The antiabortion movement reluctantly embraced Donald Trump. Now, activists say they plan to make sure that uneasy partnership pays dividends.
Groups taking some credit for Trump’s presidential upset on Wednesday pledged to hold him to his promise to promote an antiabortion agenda. They announced immediate plans to revive in Congress several bills, including one targeting Planned Parenthood, and to press Trump to appoint a Supreme Court justice who opposes Roe v. Wade, the 1973 decision legalizing abortion nationally.
“Today, preborn babies got a reprieve,” Mark Harrington, director of Created Equal, a group that campaigned for Trump in 18 cities in battleground states and in some places flew airplane-toted banners depicting pictures of aborted fetuses, said in a statement.
“Now, we must hold our new president-elect accountable for his promises to defund Planned Parenthood,” as well as pass a ban on abortions at 20 weeks of pregnancy and appoint antiabortion judges, he said.
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The surge of optimism marks a turnaround from just this summer, when antiabortion groups had assumed a defensive position in the wake of a Supreme Court decision striking down clinic regulations in Texas. The decision led Alabama and Wisconsin to roll back restrictions in those states. Activists also faced the prospect of a victory by Hillary Clinton, who embraced abortion rights like no previous major-party nominee for president.
Now, Republicans are poised to control Congress, occupy the White House and choose and approve quickly the next Supreme Court justice. And while restricting abortion may not be at the top of Trump’s priority list, it is paramount for many of the activists who helped propel him to the White House.
Trump’s record on abortion is murky at best. He previously supported the right to an abortion and left conservatives aghast by repeatedly praising the “good things” done by Planned Parenthood.
But the antiabortion movement rallied around Trump after an about-face on the issue. At one point during the campaign, he went so far as to say women ought to be punished for terminating a pregnancy. He backtracked after critics and some antiabortion groups condemned the remarks.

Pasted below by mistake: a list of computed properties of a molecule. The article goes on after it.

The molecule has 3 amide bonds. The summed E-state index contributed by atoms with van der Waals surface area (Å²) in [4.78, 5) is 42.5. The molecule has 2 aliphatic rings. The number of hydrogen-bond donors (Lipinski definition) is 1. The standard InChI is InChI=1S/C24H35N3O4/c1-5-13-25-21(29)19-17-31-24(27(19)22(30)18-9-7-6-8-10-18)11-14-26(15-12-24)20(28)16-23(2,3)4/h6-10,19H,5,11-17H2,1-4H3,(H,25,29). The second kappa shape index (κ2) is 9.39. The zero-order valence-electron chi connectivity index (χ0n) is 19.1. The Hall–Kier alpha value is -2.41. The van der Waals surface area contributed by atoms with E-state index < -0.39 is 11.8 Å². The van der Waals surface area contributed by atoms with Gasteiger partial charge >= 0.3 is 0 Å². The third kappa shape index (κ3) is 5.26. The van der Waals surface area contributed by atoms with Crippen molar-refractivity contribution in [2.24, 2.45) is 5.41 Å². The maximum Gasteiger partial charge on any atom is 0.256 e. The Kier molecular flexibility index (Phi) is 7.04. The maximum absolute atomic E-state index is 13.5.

He tried to reassure skeptical social conservatives about the sincerity of his transformation by choosing as his running mate Indiana Gov. Mike Pence (R), who has a long record opposing abortion rights.
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Then, this fall, Trump sealed the deal by issuing a letter to antiabortion leaders. In addition to pledging to cut off federal funds to Planned Parenthood and support a ban on abortions after 20 weeks, he promised to make permanent the Hyde Amendment. That measure bars federal funds from being used to pay for abortions; right now, it must be renewed annually by Congress.
Abortion rights groups struck a defiant tone Wednesday, calling Trump’s abortion policies extreme even among his supporters.
“We will fight to make sure that Planned Parenthood health center doors stay open, and that people in this country can get access to basic reproductive health care, no matter their Zip code, income, sexual orientation, race, religion, gender, or country of origin,” Cecile Richards, president of Planned Parenthood, said in a statement. “The majority of Americans, including Trump’s own voters, support access to health care at Planned Parenthood and want abortion to stay legal and safe.”
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